by Maria Evans
Readings for Good Friday
A good friend of mine changed the way I feel about the Passion Gospel forever, particularly John’s version, the one we’ve come to expect to hear if we attend a Good Friday service.
The man, now of blessed memory, but for over two decades he was my mentor, colleague, and trusted friend…and he was also very, very Jewish. Thanks to him, I probably have a way more comprehensive Yiddish vocabulary than any country girl from northeast Missouri ought to have. Yet, what he brought to my Christian theology was the sense of hearing fingernails on a chalkboard every time I hear “the Jews” when the Gospel is read.
My friend had more than a passing relationship with my home church–in his retirement, he often liked to attend with me as he loved good food, and good conversation. He was happy to “put up with church” for the prospect of hearing good music, watching the liturgy as a performance, and spending quality coffee hour time with people who loved him and considered him “family” despite the clear religious difference. He had lived much of his life married to a Christian, so he was a great sport when it came to Christianity. We used to joke about his “membership” in “Trinity Beth Shalom.” He loved Episcopalians because he thought we were smart and engaging and maybe even a little intellectual…and he was definitely an intellectual himself.
In short, even as a regular visitor from another religious tradition, he brought things to our little community that were worth cherishing. It did, on occasion, though, make for occasionally uncomfortable car rides when church was over, depending on where we were in the liturgical year.
“You know, Evans, I love your people, but Christianity is still very anti-Semitic.”
I would stammer and valiantly try to defend the faith. “Aw, come on, Jesus was Jewish. Y’all are like our ancestor tribe.”
“Yes, you are. But the Christian Bible is still full of “the Jews, the Jews.” And when you say “the Jews” in your New Testament, it doesn’t sound any different than when the mamzers in white sheets and pointy hats say it. And for that matter, you’ve stolen our liturgy in lots of places. You say part of the shema sometimes. You often read from Torah. Your priest uses the Aaronic blessing sometimes. That’s our script, and you all act sometimes like you invented it I love your church friends to death, don’t get me wrong. But sometimes that stuff just smarts, and I am sure you don’t mean to be anti-Semitic, but it IS anti-Semitic.”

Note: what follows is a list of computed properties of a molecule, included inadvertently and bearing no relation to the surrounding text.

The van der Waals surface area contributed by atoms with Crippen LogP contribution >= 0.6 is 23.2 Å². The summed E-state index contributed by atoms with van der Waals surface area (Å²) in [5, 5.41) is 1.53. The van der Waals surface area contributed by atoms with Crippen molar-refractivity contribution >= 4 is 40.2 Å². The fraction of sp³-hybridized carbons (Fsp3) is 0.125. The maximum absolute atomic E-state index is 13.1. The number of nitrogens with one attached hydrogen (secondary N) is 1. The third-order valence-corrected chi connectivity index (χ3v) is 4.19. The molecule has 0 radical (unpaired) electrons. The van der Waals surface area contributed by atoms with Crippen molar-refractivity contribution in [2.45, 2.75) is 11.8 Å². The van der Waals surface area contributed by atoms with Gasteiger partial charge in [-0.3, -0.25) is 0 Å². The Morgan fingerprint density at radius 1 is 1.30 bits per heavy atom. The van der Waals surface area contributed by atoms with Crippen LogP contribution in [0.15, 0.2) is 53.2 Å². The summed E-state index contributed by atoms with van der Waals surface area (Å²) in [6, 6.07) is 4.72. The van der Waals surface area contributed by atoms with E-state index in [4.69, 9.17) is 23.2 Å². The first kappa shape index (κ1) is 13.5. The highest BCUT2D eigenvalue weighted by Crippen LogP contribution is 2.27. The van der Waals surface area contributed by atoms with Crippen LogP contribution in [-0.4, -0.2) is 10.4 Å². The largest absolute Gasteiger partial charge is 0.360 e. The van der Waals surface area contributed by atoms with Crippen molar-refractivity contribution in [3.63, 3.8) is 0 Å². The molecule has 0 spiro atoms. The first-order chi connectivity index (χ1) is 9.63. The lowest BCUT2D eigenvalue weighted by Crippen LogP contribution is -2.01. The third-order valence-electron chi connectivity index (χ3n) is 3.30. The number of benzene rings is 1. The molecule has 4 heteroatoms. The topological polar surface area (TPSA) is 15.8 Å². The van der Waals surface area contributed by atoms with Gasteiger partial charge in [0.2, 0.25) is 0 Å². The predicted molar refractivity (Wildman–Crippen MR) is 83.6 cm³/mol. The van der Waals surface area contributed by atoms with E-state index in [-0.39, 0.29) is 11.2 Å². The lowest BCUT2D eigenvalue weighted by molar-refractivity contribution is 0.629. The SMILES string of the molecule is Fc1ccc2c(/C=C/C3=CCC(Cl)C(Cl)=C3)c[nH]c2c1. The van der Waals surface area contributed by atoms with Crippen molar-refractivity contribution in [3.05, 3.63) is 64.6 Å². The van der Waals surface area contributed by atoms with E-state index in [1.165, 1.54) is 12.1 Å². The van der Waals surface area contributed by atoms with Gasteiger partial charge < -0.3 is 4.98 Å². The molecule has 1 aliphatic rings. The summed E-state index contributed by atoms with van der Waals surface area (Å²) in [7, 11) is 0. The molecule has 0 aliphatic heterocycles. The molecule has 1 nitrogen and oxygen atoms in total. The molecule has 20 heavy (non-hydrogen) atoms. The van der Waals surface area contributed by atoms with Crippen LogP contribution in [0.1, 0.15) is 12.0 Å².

I still cringe that I never had much of an answer for him. “I get what you’re saying, , but I don’t have a good answer for you about the Gospels. They are translations from the Aramaic and Greek. People put a fair amount of stock in being true to the original meaning. You know I’m not a literalist, but I guess I’m not sure how to solve that one. I only know not to call Jewish folks “Jews” myself in conversation. I am not sure how to fix the Bible.”
Years later, I still don’t know how to solve that one. I’ve heard it said that substituting “Judeans” might work…but is that just swapping one J-word for another? One could say “The Jewish authorities” or “some Jewish authorities,” I suppose. I play around with other forms…”The Levitic priests.” “The leaders of the synagogue.” I am never quite sure what is the best thing to do. It’s hard not to sacrifice historicity if we go too generic in our description–yet, on the other hand, that historicity clearly includes racism. We in the Episcopal Church have acknowledged our complicity in other forms of racism in our history. Is this one that all of Christianity needs to acknowledge?
I am grateful to God that I had a friend like this man, who changed the way I heard words that I took for granted. Yet it still doesn’t address the larger issue. Where do we go from here? I invite your thoughts and respectful comments.
Maria Evans, a surgical pathologist from Kirksville, MO, is a grateful member of Trinity Episcopal Church and a transitional Deacon in the Episcopal Diocese of Missouri. You can also share her journey on her blog, Chapologist.
Image: Stations of the Cross XII by Ann Fontaine